Excerpted from Of Parents and Penguins


Now you shall love HaShem your God … with all your possessions. (Devarim 6:5)

There are those whose money is dearer to them than their own bodies. (Berachos 61b)


Do not lend against interest, for it gobbles up the borrower’s wealth. Do not bloat yourself at his expense when you lend him food (Vayikra 25:17).

This is a loose translation of the verse that prohibits taking interest from a fellow Jew. It is not a particularly good translation; it is really more of a paraphrase. But it does try to capture the Torah’s disgust at the usurer. The word for lend against interest—nachash– literally means to bite, and as such conjures up the picture of the snapping, rending predator. The word for bloat–marbisdescribes the gloating money-bags who fattens himself on someone’s hunger pangs.

What is wrong with taking interest? All of us can understand why we ought not to take advantage of our fellow’s misery by lending to him at unconscionably high rates. That is usury and would be condemned in any enlightened society. But what is wrong with charging a reasonable amount for the use of our resources? Why can we, without raising anyone’s eyebrows, rent out our homes, our cars or our tools, but not our money? What underlies the difference?

The Torah’s term for money is kesef. The word derives from the root kosof–to crave. Every other object in the world has intrinsic value. It is what it is and needs nothing external to give it validity and standing. Only money has its significance defined solely in terms of what it can buy. Postulate an empty store and you may as well throw your wealth to the winds [unclear]. Money can fulfill desires, or it can do nothing at all. At the end of the day, it is no more and no less than a solid chunk of wanting. It is desire made tangible.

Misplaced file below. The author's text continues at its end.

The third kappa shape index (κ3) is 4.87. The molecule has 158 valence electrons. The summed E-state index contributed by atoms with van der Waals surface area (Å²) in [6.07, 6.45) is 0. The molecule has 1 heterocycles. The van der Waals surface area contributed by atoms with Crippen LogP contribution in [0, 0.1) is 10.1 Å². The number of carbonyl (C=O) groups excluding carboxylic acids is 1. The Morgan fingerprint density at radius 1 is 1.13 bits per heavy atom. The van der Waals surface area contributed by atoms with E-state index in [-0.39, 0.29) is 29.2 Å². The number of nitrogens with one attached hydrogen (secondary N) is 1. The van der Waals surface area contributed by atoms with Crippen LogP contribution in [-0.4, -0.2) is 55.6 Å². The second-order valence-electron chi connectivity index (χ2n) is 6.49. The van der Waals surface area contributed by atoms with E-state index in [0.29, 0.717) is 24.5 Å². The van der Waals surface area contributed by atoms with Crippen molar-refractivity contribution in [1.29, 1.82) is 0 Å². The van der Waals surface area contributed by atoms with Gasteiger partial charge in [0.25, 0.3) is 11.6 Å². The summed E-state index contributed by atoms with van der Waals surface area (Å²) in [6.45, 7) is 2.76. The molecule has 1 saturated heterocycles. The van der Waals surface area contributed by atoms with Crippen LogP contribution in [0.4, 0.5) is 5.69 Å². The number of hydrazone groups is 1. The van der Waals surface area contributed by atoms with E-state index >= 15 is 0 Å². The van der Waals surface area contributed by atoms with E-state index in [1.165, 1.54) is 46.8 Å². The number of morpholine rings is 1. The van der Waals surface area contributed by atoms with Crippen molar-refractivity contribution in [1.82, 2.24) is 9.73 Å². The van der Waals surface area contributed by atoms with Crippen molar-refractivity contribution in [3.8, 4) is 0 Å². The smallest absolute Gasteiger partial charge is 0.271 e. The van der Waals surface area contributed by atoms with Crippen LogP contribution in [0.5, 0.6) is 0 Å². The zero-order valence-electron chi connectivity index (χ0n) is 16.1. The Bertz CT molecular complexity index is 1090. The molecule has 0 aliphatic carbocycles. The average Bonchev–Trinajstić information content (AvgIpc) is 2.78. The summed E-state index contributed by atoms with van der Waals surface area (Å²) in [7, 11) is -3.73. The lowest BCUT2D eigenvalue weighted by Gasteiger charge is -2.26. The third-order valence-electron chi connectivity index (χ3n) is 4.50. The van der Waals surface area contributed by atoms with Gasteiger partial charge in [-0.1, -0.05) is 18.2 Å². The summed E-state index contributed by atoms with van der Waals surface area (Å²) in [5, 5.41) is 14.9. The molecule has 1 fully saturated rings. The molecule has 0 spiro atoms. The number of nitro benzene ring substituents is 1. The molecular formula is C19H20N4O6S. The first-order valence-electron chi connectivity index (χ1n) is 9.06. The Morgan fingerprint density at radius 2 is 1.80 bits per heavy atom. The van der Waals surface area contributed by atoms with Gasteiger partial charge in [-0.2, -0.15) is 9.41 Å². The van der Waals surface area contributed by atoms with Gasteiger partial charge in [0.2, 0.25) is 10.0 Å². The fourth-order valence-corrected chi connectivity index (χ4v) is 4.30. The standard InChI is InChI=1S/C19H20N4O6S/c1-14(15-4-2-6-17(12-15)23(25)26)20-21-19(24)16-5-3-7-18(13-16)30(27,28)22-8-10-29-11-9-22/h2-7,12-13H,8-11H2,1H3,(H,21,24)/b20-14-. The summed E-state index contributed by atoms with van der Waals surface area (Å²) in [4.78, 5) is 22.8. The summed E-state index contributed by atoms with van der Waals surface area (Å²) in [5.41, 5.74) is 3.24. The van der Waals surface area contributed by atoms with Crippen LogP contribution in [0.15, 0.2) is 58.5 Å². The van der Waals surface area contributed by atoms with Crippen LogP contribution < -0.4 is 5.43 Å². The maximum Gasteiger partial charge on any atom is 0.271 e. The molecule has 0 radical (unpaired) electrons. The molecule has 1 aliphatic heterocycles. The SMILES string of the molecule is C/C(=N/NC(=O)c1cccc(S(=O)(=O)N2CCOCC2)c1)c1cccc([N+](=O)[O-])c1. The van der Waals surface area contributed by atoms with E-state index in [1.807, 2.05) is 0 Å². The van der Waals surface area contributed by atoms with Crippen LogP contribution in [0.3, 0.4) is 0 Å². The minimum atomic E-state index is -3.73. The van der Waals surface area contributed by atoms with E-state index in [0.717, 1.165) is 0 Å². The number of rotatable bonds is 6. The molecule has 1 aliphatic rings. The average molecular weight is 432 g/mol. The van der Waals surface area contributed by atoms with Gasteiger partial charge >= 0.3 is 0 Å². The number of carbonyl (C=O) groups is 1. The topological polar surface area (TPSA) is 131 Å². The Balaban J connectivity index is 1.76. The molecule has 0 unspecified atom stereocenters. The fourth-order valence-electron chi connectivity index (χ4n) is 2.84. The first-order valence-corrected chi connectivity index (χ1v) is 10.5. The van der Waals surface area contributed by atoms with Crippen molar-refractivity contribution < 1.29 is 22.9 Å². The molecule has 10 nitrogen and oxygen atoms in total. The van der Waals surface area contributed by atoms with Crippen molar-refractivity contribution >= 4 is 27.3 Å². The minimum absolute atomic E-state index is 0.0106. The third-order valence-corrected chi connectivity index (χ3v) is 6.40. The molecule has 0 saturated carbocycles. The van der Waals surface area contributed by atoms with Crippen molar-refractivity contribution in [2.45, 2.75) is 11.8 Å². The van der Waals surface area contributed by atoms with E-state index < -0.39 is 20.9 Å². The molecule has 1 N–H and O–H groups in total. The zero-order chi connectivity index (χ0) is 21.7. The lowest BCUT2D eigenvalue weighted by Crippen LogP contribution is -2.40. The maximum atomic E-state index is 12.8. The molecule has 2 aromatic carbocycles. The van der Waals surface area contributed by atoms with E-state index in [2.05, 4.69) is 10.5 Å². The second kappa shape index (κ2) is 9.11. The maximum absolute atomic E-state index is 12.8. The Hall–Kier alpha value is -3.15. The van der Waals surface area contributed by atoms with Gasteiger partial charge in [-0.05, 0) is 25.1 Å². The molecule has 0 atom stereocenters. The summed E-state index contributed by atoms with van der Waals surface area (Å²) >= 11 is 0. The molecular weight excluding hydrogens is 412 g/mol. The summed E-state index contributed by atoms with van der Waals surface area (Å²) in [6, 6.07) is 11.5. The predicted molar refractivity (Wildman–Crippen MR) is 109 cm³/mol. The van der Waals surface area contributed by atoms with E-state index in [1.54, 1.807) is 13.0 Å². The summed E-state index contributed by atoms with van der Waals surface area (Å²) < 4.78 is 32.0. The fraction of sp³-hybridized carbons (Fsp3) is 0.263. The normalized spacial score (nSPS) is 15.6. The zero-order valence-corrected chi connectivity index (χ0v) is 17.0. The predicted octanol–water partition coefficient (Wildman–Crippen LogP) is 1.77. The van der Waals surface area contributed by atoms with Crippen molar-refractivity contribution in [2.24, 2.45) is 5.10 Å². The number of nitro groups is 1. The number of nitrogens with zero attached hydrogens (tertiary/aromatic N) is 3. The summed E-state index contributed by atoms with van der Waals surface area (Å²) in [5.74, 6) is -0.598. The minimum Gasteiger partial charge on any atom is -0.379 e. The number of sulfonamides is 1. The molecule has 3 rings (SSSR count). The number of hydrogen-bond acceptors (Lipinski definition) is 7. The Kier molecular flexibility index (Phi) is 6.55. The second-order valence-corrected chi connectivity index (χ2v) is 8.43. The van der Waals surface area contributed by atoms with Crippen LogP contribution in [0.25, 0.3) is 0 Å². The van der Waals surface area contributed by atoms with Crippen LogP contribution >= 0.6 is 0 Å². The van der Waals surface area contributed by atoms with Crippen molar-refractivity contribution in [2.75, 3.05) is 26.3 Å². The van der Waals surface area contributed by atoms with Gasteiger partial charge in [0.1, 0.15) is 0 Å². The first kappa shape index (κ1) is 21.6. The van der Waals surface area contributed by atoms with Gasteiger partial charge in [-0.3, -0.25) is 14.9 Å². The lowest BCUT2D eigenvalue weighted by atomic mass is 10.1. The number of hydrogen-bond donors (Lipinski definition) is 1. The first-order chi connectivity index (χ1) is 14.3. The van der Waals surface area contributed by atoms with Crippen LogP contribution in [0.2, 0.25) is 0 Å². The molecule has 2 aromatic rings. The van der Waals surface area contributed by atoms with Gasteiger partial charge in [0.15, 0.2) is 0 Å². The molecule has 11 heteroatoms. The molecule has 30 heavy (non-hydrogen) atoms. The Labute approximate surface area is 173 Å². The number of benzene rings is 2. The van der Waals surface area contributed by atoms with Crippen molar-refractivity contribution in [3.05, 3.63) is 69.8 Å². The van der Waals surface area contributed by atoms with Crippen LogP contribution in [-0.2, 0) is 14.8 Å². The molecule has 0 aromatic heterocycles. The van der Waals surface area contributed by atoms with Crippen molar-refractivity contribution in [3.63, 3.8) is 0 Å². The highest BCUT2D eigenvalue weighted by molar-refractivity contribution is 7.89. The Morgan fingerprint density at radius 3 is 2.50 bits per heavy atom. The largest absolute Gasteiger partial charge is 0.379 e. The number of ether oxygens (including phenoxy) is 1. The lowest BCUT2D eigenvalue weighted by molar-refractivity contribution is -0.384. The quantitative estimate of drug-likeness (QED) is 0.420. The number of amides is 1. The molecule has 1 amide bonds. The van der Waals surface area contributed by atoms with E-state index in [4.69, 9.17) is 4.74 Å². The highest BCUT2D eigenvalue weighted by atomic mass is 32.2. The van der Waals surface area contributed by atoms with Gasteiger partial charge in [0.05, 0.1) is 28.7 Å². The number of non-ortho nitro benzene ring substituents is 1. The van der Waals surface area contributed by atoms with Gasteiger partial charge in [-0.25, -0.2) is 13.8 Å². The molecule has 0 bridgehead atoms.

Interest, which is nothing more than money begetting money, is ultimately craving begetting craving. This the Torah refuses to sanction. Certainly there is no intention to crimp the normal, and in itself legitimate, development of commerce. Obviously, people must be able to raise cash, and where capital is otherwise simply not attainable, the mechanism that makes possible the equivalent of taking interest–the heter iskah–is appropriate. But not lending for lending’s sake. Not a prostitution of the faculty for infinite longing with which God has endowed us. For a prostitution it would be. Let us explain.

Why, asks R’ Tzadok HaKohen of Lublin, is man, who in his physiology is so similar to animals, so different from them when it comes to over-indulging? Animals are not as a rule sybarites. They mate as the instinct to propagate the species demands; they sleep as their body craves rest; they hunt and feed as their need for food makes itself felt. There is no ambition beyond this.

How different we are! How fiercely do our urges drive us! Why are just we, in all of God’s wondrous world, so prone to excess? Because, R’ Tzadok teaches, we are not animals. Our agenda goes beyond the filling of our physical needs, the assuaging of our hunger pangs, the perpetuation of our kind. David sang of a soul thirsting for You, of flesh pining for You (Tehillim 63:2). To long for the ever-unattainable, the absolute beyond, that requires a faculty for infinite desire. There is never to be sufficiency, never absolute fulfillment.

There is always more that we want. And more. And more. And then some more. And when we degrade this faculty by permitting it to focus upon the physical, we are prostituting the most precious of the gifts with which God has endowed us.

And this the Torah will not tolerate. Let desire not beget desire. Let money not breed money. There are better ways to use the boundless longings that animate our souls.

*Note: Original Hebrew and Aramaic text which appears in the book has been translated into English and footnotes have been removed for brevity.